Eight years ago Darleen Bungey published a revelatory biography of Arthur Boyd. She cast shadows across the ‘idyllic’ Open Country years where the extended Boyd family lived in suburban Murrumbeena and unflinchingly detailed his declining, alcoholic years at Bundanon. Bungey’s compelling new biography of John Olsen has its share of revelations. Olsen’s weak and inadequate father wound up destitute on the streets of Sydney, largely sustained by handouts from his son. Boyd was an intensely private man, friendly but reclusive. Olsen has been a public figure for most of his long career, reaching back to the early 1950s when he emerged from the Julian Ashton school as the star student of the difficult and demanding John Passmore. Boyd was dead before Bungey published her biography. John Olsen, happily, remains a boisterous octogenarian, going strong in art and life. A living subject is not always to the biographer’s advantage. Bungey can sound like a cheerleader: ‘Like Jay Gatsby, John was a man from an impoverished childhood with a mind for enquiry, a hunger for romance and a need for invention.’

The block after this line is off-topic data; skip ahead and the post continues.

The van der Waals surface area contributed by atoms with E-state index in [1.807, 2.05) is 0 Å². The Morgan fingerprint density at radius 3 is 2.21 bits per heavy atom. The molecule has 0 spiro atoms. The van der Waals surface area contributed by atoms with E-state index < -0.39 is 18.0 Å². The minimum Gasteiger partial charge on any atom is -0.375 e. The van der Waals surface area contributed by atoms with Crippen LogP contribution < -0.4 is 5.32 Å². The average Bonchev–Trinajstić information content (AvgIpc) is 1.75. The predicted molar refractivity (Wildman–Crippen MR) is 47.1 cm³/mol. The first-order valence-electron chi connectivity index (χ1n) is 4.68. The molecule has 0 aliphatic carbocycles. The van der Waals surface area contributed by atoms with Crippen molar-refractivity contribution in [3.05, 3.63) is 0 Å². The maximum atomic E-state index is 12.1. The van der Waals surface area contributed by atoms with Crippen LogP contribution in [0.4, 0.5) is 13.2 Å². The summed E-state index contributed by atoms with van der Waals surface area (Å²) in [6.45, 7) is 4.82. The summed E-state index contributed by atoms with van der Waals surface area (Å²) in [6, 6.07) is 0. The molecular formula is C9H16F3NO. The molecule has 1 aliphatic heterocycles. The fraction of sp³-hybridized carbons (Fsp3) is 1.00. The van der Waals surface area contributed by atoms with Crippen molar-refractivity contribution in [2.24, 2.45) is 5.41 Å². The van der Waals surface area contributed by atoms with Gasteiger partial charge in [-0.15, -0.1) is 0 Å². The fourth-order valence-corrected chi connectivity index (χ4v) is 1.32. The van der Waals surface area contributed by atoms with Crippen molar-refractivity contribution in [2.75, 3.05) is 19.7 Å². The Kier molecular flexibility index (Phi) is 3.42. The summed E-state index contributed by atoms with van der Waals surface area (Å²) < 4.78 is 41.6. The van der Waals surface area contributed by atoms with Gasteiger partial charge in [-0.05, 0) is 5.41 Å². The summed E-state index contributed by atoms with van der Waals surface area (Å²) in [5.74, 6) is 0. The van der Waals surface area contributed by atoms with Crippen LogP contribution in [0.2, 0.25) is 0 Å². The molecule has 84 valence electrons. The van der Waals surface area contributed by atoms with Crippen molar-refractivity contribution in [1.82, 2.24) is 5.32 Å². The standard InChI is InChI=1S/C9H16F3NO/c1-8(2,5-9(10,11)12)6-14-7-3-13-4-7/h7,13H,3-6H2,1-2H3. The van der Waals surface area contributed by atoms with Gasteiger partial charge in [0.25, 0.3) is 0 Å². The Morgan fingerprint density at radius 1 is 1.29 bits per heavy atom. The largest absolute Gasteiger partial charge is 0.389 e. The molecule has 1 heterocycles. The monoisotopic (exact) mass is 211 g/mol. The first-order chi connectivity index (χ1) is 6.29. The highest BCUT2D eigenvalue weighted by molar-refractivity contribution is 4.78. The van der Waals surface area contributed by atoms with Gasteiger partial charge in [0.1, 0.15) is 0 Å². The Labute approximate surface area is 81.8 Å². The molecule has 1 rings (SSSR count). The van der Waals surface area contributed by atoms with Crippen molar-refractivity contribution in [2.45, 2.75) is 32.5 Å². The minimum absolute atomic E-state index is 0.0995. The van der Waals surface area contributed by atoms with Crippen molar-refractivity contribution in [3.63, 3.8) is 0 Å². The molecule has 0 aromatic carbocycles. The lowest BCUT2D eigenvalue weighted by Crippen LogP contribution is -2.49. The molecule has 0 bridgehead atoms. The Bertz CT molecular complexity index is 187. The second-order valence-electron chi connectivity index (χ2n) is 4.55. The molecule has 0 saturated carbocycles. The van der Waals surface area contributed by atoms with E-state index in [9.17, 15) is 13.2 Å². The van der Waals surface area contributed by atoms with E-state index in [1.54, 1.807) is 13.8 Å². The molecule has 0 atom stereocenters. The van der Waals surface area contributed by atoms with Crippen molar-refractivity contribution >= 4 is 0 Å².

Patrick McCaughey reviews 'John Olsen' by Darleen Bungey
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Patrick McCaughey is former Director of the National Gallery of Victoria, the Wadsworth Atheneum in Hartford Connecticut, and the Yale Center for British Art. His most recent book is Strange Country: Why Australian Painting Matters (2014). His other works include Voyage and Landfall: The Art of Jan Senbergs (2006). He also edited Bert & Ned: The Correspondence of Albert Tucker and Sidney Nolan (2006). He writes regularly for the Times Literary Supplement and Australian Book Review. He lives and works on the banks of the Quinnipiac River in New Haven.
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